Curious George - Review
Review by Jack Foley
IT’S been 65 years since Curious George was first created by German-born couple HA and Margaret Rey.
Somewhat belatedly, perhaps, the impossibly cute chimpanzee gets an impossibly cute big screen adaptation which lovingly seeks to establish the origins of his lasting friendship with The Man With The Yellow Hat, aka Ted.
Directed by Matthew O’Callaghan and produced by Ron Howard’s Imagine Entertainment, Curious George works for a number of reasons.
It’s a simple but effective children’s tale that thrives on its good nature and charm even though in animation terms, the 2D effects pale by comparison to the likes of Pixar.
And it boasts an excellent soundtrack from man-of-the-moment, Jack Johnson, whose happy go-lucky melodies and easy-going style lends the film a genuinely strong emotional core.
Johnson’s words serve as a showcase for George’s thoughts (the little money doesn’t talk), so whether feeling curious, happy or sad, the music speaks volumes and perfectly captures the moment.
The story in question finds Ted (voiced by Will Ferrell), a museum guide, send to Africa to find an elusive tribal idol that might help to prevent the museum from being closed and converted into a car park by the owner’s son.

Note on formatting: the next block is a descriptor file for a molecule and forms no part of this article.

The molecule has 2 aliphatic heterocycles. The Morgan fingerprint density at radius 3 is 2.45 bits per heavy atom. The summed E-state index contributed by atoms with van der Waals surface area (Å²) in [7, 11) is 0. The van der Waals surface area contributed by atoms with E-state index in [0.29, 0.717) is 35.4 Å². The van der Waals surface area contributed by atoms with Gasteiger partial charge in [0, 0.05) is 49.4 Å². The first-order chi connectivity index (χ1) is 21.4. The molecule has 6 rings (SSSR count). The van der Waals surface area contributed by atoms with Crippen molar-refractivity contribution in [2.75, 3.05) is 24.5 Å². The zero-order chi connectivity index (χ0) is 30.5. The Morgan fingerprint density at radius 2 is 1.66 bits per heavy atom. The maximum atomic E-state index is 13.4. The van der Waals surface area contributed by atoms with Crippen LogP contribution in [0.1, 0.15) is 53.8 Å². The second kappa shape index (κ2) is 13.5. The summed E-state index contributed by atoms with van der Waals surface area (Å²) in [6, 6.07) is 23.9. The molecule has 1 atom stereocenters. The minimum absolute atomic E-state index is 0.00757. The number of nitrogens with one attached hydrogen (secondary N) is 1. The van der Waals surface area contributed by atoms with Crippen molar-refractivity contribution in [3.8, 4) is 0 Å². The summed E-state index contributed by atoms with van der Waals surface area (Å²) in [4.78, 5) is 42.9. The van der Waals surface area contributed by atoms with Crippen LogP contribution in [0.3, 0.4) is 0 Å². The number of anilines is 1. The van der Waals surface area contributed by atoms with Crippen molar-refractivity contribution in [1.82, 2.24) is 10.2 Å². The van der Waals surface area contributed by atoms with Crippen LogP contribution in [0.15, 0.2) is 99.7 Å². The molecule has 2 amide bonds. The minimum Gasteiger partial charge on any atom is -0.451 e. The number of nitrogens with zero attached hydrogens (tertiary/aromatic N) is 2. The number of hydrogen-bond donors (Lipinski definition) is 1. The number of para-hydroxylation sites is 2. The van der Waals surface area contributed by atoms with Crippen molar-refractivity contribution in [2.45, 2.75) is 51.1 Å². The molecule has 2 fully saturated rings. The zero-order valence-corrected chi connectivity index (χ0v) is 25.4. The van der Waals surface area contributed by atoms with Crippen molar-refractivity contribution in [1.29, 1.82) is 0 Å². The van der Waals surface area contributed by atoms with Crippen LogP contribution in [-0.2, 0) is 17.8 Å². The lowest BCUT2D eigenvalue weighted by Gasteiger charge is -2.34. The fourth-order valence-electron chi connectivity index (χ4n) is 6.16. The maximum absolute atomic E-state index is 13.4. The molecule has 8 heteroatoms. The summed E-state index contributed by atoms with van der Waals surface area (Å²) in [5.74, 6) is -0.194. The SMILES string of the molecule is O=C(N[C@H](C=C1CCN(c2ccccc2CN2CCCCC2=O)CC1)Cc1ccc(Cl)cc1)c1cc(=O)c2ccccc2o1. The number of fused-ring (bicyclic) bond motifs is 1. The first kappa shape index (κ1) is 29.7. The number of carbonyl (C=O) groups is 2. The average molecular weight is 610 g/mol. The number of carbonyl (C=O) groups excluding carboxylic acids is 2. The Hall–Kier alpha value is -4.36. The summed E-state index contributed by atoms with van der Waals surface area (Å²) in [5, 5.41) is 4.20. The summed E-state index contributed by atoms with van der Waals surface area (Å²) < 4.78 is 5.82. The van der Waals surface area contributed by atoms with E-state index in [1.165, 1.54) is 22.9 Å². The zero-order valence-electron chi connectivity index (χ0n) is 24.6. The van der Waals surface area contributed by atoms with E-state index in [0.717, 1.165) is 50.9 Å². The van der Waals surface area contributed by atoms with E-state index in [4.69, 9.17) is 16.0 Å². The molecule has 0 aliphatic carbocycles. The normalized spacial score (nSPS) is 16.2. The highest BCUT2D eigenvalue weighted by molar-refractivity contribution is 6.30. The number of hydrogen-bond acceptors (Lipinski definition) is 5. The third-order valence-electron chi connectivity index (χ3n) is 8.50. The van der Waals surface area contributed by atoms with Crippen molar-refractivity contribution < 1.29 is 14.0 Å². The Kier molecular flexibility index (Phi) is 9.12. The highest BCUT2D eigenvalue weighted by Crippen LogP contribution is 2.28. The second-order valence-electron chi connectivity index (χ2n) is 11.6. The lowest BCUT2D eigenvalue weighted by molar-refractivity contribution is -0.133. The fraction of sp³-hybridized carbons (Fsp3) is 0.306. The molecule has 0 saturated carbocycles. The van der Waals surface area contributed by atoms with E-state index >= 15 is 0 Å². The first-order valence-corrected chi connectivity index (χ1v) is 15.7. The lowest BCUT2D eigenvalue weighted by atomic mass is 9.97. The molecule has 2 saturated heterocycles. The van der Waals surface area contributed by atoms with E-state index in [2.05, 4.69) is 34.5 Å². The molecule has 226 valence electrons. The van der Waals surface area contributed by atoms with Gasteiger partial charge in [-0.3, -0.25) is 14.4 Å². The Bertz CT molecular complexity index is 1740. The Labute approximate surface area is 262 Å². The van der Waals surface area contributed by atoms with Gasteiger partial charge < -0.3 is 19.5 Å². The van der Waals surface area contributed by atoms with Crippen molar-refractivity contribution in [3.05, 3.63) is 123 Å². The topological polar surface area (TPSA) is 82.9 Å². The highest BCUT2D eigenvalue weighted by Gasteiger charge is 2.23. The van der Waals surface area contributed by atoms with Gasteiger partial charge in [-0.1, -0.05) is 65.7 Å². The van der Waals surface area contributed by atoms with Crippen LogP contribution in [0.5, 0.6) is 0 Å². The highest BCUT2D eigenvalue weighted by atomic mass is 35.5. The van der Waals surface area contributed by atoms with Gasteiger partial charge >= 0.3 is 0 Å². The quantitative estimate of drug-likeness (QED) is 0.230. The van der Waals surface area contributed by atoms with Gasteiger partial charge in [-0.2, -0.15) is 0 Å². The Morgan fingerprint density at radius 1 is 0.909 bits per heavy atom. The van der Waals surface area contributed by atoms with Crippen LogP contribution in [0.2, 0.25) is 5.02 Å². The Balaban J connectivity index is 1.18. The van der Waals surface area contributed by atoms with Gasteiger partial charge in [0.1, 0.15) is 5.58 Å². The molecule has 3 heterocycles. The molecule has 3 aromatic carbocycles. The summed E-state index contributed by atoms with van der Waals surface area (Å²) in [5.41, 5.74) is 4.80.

Once there, he meets George, a playful chimpanzee, who is hopelessly drawn to Ted’s yellow outfit.
Although Ted’s mission proves unsuccessful – mainly because it’s been thwarted by the son of the museum owner – the amiable guide returns home a hero, unaware that George has followed with him.
The remainder of the film charts the special bond that develops between man and monkey, as they continue to try and save the museum from its seemingly inevitable fate.
As a film, Curious George works best when featuring the little chimpanzee, whose playful friendliness and inquisitive nature lands him in all sorts of trouble.
As such, kids will delight in sequences involving George playing with paint bubbles in the apartment of a disapproving neighbour, or getting carried away (almost literally) with some children’s balloons at the zoo.
With Johnson’s excellent soundtrack to accompany him, it would require a very hard heart indeed not to smile along with his antics.
Less successful is a romantic sub-plot involving Ted’s relationship with a schoolteacher (Drew Barrymore), although the film’s tight running time ensures that this is kept very brief.
Minor criticisms aside, this is a curiously amiable romp that pays respectful homage to its source material. It should keep both the children and adults highly entertained.
Running time: 1hr 26mins